mother kissing her daughter

Photo by Irina Murza on Unsplash

A study published in The Journal of Clinical Psychiatry examined trends in parent-reported ADHD prevalence between 2003 and 2011 across racial/ethnic groups. The study used data from 3 waves of the National Survey of Children’s Health (2003, 2007, and 2011), in which parents were asked if their child (aged 5-17 years) had been diagnosed with ADD/ADHD. 190,408 children were involved in the survey.

Males were diagnosed with ADHD more than females (16.5% vs. 7.3%), but the rate for females spiked 55.3% over eight years compared to a 39.8% increase for males.

Many experts agree that girls tend to experience “Inattentive ADHD”. Inattentive girls are the ones staring out the window, twirling their hair, doodling, daydreaming.

However, it’s more nuanced than that, and generalizations never apply to everyone.

Cognitive and behavioural differences aren’t only present in kids with ADHD. These differences exist neurotypical boys and girls too. Brain chemistry, hormones, lifestyle and other factors differentiate male and female behaviour. So, the way that ADHD presents itself isn’t only about the ADHD; it’s about the different factors that influence it.

The Centre for Addiction and Mental Health (CAMH) shares that some behaviours that are not clearly defined symptoms of ADHD but are associated with it, may lead to aggression. Labelling is tricky, especially when you’re looking for answers.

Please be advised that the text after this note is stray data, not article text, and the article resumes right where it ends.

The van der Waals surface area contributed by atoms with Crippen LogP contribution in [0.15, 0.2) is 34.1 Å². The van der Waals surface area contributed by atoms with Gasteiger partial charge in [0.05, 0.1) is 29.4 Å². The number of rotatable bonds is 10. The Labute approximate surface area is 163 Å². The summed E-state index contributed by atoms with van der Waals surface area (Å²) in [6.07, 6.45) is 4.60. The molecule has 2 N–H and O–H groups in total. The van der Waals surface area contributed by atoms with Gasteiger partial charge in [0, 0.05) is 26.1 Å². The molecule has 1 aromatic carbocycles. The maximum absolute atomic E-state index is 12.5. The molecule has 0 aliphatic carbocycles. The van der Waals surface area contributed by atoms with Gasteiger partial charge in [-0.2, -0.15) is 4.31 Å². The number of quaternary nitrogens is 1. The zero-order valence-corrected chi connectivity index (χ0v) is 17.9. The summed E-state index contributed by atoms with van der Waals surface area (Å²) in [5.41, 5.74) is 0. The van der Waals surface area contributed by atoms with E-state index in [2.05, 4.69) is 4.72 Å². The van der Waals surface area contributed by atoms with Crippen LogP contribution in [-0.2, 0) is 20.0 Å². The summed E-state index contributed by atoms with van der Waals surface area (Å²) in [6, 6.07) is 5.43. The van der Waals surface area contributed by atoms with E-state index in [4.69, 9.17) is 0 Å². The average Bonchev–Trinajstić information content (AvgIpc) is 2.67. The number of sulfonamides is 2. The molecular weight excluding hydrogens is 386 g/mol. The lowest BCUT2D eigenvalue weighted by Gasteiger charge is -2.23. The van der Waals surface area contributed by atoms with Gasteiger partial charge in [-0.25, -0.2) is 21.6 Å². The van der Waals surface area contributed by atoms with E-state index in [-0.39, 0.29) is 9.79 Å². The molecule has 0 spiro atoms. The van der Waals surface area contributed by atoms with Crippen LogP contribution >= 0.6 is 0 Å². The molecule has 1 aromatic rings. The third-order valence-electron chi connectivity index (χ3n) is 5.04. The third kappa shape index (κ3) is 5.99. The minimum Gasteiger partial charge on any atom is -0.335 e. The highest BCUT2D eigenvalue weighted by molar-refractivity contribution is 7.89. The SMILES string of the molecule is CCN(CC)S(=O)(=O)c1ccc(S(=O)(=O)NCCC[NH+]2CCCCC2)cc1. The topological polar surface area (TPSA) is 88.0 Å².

Furthermore, while many experts divide ADHD into “attentive” or “inattentive”, there may be more than that.

Common symptoms of ADHD in girls, many related to being inattentive:

  • daydreaming quietly in class
  • trouble following instructions
  • careless mistakes on homework and tests
  • being a perfectionist
  • feeling anxious or sad
  • acting shy
  • difficulty maintaining friendships
  • Fidgeting, such as picking at skin, nail-biting, tapping one’s foot or drumming fingers against a surface, picking split ends.

These have all applied to me.

As with the daydreaming, quieter manifestations, these are among the reasons that ADHD might be harder to diagnose in girls. It’s less overt. On their own, these symptoms might not seem like “problems” and like me, many girls quietly observe those around them for social cues and then self-correct based on their peers’ behavour.

Girls with ADHD are significantly more likely to experience major depression, anxiety, and eating disorders than girls without. I’ve experienced depression and anxiety, but, to my point about the differences in males and females overall, women are more prone to it anyway.

According to a 2012 report by the American Psychological Association, girls with ADHD are much more likely to attempt suicide or injure themselves as young adults than girls without ADHD. Young women were three to four times more likely to attempt suicide and two to three times more likely to report injuring themselves than those without ADHD.

Many girls end up misdiagnosed and treated with anti-anxiety or depression drugs, some of which exacerbate the effects of ADHD.

Coming soon: ADHD in boys.